Cash incentives to create more rental housing part of Mississauga’s plan

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Published May 15, 2024 at 11:08 am

Mississauga housing plan.

Mississauga may soon offer financial incentives to developers and homeowners as a way to get much-needed affordable housing built across the city.

If approved, the plan to encourage construction of more affordable rental housing in Mississauga will offer grants and financial incentives for a variety of rental units, City of Mississauga officials said in a news release this week.

Such rental units would include projects from larger-scale apartment buildings to additional residential units like garden suites and basement apartments.

“The need for affordable housing is an important issue, affecting one in three households in Mississauga,” city officials said. “For renters, housing affordability is especially challenging. Creating more affordable rental units is an important part of Mississauga’s Action Plan for New Housing.”

Officials added that encouraging “purpose-built” rental housing is important because:

  • rental properties are more attainable for those who are new to the housing market or who have moderate incomes
  • properties built specifically for the rental market provide more security for tenants over the long term (as they are more likely to remain rental stock)
  • increasing rental housing supply is important, but the city needs a variety of housing types to meet the needs of our diverse community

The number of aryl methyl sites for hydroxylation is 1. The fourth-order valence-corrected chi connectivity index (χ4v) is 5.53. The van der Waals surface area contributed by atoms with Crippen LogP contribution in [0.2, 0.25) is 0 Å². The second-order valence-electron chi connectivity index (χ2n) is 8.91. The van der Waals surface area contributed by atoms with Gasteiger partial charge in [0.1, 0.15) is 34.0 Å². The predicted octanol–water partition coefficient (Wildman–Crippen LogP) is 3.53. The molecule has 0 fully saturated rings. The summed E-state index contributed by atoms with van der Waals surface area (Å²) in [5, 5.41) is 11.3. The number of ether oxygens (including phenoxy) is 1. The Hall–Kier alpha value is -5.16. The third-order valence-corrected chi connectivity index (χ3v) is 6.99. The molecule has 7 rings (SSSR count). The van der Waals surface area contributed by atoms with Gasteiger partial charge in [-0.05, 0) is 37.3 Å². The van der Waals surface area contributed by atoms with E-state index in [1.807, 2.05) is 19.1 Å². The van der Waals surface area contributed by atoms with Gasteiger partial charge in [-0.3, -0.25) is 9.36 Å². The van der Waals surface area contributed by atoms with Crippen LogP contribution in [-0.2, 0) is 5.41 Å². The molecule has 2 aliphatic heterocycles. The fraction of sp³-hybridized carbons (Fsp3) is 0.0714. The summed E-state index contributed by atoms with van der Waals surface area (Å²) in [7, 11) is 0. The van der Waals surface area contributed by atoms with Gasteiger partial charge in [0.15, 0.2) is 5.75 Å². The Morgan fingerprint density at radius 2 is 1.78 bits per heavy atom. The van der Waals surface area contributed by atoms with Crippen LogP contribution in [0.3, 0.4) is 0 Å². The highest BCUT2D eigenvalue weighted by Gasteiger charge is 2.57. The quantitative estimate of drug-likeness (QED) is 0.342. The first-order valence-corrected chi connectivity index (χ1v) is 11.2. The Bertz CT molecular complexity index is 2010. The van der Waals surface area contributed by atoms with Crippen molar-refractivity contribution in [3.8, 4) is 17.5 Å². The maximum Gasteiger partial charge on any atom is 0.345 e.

City officials will present their plan to the public at next Tuesday night’s planning and development committee meeting at city hall. The session begins at 6 p.m. inside council chambers.

An overview of the proposed Affordable Rental Housing Community Improvement Plan will be given followed by feedback from those in attendance at the meeting.

The meeting will also be live streamed online.

The city, under Ontario’s Planning Act, is allowed to provide incentives such as grants and loans to help encourage development.

City officials are proposing their plan in the midst of an ongoing fight with the provincial government for more housing money.

They contend Mississauga is unfairly missing out on potentially tens of millions of dollars for new housing because of a flawed funding formula used by the Ontario government.

In late February, the city sent a letter to Ontario Minister of Municipal Affairs and Housing Paul Calandra outlining its concerns after Canada’s seventh-largest city was deemed ineligible for the latest round of funding via the province’s Building Faster Fund.

Essentially, the city argues, Mississauga came up empty funding-wise due to an insufficient number of housing starts, a measure it argues is completely out of its control.

The city is now pushing the Ontario government to “revisit how it allocates important housing funding to local municipalities” in hopes it will tweak its funding model.

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